GRE Essay Topic 230 - Present your perspective on the issue below, "High-profile awards such as the Nobel Prize are actually damaging to society because they reinforce an unhealthy desire for recognition."
The statement is flawed due to its downplaying the role of school or college in cultivating students, as far as I am concerned. It's reasonable to associate personal discipline with great significance concerning learning knowledge, but there are still considerable students lacking motivation in n...
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Paul Krugman is a celebrated economist who has been awarded the John Bates Clark Medal and the Nobel. The latter is awarded by the Swedish Academy. The former is awarded by the American Economic Association to the American economist, under the age of 40 who has distinctivly contrubuted to economics and many compare it with the Nobel. So both awards are rather prestigeous along with many more awards in various scientific areas. Is this kind of recognition becoming adverse? Do they nurture obsessions to win a mere award instead of pation for advancing science? Perhaps one becomes obsessive distinctions. Yet, momentus rewards are exclussively bestowed to those who lead their science one step farther.
Probably, someone would argue that Krugman was obsessed about winning the Nobel Prize and he might was. Nontheless, his contribution in economics of international trade is undoubtful, and he is considered a pioneer in this area. The result of that impationate desire for recognition - if that is true - motivated Krugman to open new doors in his scientific field. In other words, regardless the selfish motives underlaying the inventions, or the scientific discoveries and the theories, the fact is that these contributions take science, and, along with it, mankind to a further point.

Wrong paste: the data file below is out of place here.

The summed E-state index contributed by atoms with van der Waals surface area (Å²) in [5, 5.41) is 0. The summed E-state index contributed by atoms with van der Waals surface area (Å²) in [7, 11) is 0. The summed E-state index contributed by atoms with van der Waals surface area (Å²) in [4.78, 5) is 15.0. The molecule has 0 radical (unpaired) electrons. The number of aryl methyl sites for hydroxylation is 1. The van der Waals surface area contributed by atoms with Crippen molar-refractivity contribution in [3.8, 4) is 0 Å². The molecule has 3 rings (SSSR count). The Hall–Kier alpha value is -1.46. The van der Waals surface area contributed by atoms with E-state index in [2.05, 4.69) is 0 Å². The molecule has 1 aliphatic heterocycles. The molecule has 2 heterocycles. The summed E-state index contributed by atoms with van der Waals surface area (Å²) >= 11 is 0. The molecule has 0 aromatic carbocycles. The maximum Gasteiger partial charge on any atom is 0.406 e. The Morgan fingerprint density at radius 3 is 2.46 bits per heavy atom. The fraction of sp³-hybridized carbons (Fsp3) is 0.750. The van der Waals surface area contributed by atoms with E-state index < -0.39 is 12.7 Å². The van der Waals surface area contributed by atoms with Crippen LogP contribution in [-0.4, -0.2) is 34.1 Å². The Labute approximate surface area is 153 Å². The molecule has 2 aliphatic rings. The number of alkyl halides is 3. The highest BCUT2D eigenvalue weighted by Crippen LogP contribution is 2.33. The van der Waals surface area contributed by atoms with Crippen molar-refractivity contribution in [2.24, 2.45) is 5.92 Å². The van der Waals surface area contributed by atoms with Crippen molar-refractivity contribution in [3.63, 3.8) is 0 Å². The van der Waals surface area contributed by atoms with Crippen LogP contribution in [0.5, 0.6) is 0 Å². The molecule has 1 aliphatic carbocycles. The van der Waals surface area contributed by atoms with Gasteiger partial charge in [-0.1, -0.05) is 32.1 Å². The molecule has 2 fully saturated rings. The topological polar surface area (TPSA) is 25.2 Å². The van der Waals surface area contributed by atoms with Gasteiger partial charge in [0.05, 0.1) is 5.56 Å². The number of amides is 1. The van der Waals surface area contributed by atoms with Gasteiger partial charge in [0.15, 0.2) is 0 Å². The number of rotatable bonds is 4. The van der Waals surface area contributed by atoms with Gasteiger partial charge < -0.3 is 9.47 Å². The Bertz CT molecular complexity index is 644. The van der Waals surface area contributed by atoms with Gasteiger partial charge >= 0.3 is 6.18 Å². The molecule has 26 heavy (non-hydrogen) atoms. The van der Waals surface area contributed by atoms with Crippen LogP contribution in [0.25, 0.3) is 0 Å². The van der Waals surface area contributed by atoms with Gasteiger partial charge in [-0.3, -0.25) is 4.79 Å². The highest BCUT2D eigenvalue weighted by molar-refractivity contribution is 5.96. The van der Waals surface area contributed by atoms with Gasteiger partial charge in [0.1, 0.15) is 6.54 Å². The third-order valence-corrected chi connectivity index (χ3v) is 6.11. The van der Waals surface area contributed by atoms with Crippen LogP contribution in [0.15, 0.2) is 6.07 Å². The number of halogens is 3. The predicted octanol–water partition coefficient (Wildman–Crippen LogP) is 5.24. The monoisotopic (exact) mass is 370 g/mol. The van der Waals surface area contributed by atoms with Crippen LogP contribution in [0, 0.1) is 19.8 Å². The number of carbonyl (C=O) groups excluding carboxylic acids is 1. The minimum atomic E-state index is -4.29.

In addition to the impact of selfish and ostentatious scientists, recognition constitutes a very powerful motive. There is no reason why an inclination for public recognition should be condemned as baleful. The point is that the desire to be in the lime light serves indeed as a motive. In the same way that someone is motivated by helping societies to evolve and advance, anotehr scientist is motivated by distinctive awards. What matters is that the motive exists and that in the end society will benefit from the motivated researcher or academic.
Critiques may argue that the pursue of professional recognition and distinction may lead to fascinating, yet useless, scientific theories. In other words, when a scientist aims esclussively to win prestigeous awards he may do so in producing theories that bear no benefit for mankind. However, the uselessness is sometimes rather temporare. When the non-Eucledian algebra was developed, a Fields Medal (the most distinctive award for Mathematiceans) was awarded; but non-Euclidean algebra was regarded by mathematiceans to be a fascinating and entertaining leisure until some years later it ended up having ample implementation in Universe Physics and in Telecommunications.
The desire for recognition has led to scientific outbreaks, and itself serves as a motive for such scientific progress. Even if initially this advancement appears to be useless, later on scientists may need it to make even farther steps. All in all, society benefits from the existence of awards and these awards are a way to say "thank you".